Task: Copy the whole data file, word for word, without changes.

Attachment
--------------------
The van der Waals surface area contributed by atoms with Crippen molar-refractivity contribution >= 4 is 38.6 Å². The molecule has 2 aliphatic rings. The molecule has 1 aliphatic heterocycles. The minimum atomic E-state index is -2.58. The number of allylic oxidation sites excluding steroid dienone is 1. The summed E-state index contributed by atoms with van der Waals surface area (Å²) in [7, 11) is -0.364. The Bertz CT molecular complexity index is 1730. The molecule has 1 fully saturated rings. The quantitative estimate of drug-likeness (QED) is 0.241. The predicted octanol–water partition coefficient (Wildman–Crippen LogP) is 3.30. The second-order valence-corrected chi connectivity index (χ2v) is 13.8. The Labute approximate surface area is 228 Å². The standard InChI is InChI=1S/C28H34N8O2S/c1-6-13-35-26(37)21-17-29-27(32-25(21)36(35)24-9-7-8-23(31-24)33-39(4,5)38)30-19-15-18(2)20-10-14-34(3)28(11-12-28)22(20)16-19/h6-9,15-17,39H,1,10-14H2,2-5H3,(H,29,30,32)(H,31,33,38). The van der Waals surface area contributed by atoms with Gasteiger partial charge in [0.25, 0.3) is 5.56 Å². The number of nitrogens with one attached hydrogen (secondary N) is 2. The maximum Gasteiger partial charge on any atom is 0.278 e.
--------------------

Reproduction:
The van der Waals surface area contributed by atoms with Crippen molar-refractivity contribution >= 4 is 38.6 Å². The molecule has 2 aliphatic rings. The molecule has 1 aliphatic heterocycles. The minimum atomic E-state index is -2.58. The number of allylic oxidation sites excluding steroid dienone is 1. The summed E-state index contributed by atoms with van der Waals surface area (Å²) in [7, 11) is -0.364. The Bertz CT molecular complexity index is 1730. The molecule has 1 fully saturated rings. The quantitative estimate of drug-likeness (QED) is 0.241. The predicted octanol–water partition coefficient (Wildman–Crippen LogP) is 3.30. The second-order valence-corrected chi connectivity index (χ2v) is 13.8. The Labute approximate surface area is 228 Å². The standard InChI is InChI=1S/C28H34N8O2S/c1-6-13-35-26(37)21-17-29-27(32-25(21)36(35)24-9-7-8-23(31-24)33-39(4,5)38)30-19-15-18(2)20-10-14-34(3)28(11-12-28)22(20)16-19/h6-9,15-17,39H,1,10-14H2,2-5H3,(H,29,30,32)(H,31,33,38). The van der Waals surface area contributed by atoms with Gasteiger partial charge in [0.25, 0.3) is 5.56 Å². The number of nitrogens with one attached hydrogen (secondary N) is 2. The maximum Gasteiger partial charge on any atom is 0.278 e.